A self-styled order or pseudo-chivalric order is an organisation which claims to be a chivalric order, but is not recognised as legitimate by countries or international bodies. Most self-styled orders arose in or after the mid-18th century, and many have been created recently. Most are short-lived and endure no more than a few decades.

Passage fee donation given by a newly dubbed knight

Passage fee is a donation given by a newly dubbed knight in celebration of his investiture into the knighthood. During the Crusades, passage fees, known as droit de passage, were used to cover the cost of travel to the Holy Land. The passage fee is still present in some modern chivalric orders, such as the Order of the Holy Sepulchre. In the medieval era, the passage fee for the Knights Hospitaller was around 360 Spanish pistoles. The large passage fee of the Sovereign Military Order of Malta, which was rumoured to be $50,000.00 USD in the 1950s, may have led to the creation of self-styled orders, such as the Sovereign Military and Hospitaller Order of Saint John of Jerusalem, Oecumenical Knights of Malta, that mimic the genuine chivalric order of knights.

The orders, decorations, and medals of the Holy See include titles, chivalric orders, distinctions and medals honoured by the Holy See, with the Pope as the fount of honour, for deeds and merits of their recipients to the benefit of the Holy See, the Catholic Church, or their respective communities, societies, nations and the world at large.

Grand Masters of the Order of Saint Lazarus Wikimedia list article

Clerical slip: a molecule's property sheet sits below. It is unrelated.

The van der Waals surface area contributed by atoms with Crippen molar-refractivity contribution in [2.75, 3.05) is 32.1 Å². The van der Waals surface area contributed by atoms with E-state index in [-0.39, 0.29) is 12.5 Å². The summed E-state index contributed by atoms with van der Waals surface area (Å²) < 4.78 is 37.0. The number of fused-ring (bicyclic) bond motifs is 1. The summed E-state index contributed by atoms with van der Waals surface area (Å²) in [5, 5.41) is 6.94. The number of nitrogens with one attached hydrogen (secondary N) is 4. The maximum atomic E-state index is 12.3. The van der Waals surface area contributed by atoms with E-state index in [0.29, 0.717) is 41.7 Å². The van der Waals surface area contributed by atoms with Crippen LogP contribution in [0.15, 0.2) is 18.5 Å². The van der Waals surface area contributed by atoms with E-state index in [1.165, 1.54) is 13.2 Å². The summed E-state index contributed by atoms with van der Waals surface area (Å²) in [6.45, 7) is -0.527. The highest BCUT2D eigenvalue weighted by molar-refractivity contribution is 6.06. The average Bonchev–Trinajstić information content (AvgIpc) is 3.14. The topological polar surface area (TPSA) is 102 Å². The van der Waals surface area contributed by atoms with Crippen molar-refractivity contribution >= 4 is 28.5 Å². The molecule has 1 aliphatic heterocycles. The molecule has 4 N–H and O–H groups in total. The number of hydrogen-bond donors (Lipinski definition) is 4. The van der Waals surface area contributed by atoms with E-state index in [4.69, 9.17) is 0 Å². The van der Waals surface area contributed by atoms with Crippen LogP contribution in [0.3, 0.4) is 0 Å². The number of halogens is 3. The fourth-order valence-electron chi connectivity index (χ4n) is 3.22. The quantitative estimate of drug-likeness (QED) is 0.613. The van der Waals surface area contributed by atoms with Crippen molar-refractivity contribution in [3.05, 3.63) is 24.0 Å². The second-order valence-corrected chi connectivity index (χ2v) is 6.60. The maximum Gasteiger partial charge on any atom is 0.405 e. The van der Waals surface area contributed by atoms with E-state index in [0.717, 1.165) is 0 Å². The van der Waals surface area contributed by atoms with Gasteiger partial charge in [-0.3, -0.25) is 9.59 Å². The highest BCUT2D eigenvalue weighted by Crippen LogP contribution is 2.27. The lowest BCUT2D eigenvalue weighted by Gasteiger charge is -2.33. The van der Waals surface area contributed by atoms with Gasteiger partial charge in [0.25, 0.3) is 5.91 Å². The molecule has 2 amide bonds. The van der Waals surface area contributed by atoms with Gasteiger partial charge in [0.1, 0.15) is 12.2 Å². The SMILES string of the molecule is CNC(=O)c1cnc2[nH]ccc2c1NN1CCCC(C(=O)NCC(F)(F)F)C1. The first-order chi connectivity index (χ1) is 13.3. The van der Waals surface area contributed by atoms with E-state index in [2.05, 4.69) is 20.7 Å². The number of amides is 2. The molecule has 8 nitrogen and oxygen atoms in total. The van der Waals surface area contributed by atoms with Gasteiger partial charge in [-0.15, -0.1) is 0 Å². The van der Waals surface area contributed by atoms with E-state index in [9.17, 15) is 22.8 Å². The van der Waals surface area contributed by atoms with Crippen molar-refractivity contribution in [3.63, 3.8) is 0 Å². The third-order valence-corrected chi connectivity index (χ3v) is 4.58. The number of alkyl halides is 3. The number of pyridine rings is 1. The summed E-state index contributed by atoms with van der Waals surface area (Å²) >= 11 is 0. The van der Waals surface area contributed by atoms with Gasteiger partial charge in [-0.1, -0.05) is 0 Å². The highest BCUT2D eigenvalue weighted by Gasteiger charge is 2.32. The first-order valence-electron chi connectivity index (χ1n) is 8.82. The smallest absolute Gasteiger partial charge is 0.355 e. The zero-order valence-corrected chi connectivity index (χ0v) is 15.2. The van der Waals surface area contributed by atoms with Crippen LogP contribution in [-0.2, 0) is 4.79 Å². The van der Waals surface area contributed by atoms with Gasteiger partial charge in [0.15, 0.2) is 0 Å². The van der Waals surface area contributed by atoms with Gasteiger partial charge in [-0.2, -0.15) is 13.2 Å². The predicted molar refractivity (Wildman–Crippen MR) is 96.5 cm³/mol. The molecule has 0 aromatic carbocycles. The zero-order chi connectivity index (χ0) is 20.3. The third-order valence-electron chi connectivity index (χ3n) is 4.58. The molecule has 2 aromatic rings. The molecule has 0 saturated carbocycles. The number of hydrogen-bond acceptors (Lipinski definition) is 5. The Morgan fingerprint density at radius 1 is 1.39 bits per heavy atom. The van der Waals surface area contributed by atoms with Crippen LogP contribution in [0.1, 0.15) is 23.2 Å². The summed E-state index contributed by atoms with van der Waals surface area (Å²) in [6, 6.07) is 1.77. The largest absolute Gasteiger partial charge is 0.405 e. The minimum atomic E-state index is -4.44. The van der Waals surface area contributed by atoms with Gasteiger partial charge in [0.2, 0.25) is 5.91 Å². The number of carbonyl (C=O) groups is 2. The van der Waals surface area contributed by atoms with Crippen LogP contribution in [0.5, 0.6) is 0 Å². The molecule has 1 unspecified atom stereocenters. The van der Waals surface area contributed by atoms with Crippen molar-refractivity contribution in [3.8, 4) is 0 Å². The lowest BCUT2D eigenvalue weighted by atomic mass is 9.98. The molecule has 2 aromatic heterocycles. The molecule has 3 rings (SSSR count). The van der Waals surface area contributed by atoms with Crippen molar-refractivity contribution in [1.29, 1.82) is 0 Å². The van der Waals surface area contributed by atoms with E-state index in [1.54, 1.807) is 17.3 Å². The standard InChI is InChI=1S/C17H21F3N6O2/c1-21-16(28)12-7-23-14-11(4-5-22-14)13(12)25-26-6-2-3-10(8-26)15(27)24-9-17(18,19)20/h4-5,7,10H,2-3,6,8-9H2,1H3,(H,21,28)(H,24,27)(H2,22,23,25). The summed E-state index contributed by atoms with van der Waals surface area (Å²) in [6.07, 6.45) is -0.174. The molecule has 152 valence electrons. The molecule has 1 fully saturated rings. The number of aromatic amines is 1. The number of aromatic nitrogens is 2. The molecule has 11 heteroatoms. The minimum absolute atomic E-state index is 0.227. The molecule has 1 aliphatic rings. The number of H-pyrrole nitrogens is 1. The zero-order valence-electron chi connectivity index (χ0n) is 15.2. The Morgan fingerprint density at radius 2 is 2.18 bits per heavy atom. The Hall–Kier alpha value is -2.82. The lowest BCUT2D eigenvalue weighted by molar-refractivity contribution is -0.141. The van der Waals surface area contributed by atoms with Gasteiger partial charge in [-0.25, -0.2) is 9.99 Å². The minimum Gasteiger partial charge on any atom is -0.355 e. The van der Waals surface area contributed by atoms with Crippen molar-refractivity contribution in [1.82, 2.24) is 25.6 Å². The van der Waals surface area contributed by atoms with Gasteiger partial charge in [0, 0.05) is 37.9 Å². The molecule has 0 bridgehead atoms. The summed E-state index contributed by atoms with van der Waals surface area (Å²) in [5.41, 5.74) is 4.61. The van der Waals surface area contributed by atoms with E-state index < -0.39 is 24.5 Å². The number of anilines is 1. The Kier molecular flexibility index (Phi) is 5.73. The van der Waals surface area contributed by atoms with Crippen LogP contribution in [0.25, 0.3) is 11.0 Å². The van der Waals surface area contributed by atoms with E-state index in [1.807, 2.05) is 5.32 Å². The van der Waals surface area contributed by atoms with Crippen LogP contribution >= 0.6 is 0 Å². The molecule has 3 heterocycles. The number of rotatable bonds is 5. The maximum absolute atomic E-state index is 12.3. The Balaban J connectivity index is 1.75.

The Grand Master of the Order of Saint Lazarus was the leader of an order of chivalry that was established by the Holy See in the 12th century. A number of Masters of the order, eventually termed Grand Masters, have been listed by previous historians of the order.

The Rite of Baldwyn or Rite of Seven Degrees is one of several Rites of Freemasonry. It exists and is only practiced in the Masonic Province of Bristol, England. A Rite is a series of progressive degrees that are conferred by various Masonic organizations or bodies, each of which operates under the control of its own central authority. The Rite of Baldwyn specifically is a collection of separate Masonic Bodies and associated Degrees that would otherwise operate independently. The three primary bodies in the York Rite are the degrees of Craft Freemasonry, the Supreme Order of the Holy Royal Arch, and the Camp of Baldwyn.

The Golden Age of Fraternalism is a term referring to a period when membership in the fraternal societies in the United States grew at a very rapid pace in the latter third of the 19th century and continuing into the first part of the 20th. At its peak, it was suggested that as much as 40% of the adult population held membership in at least one fraternal order.

References

  1. http://kappasigma.org/about/leadership/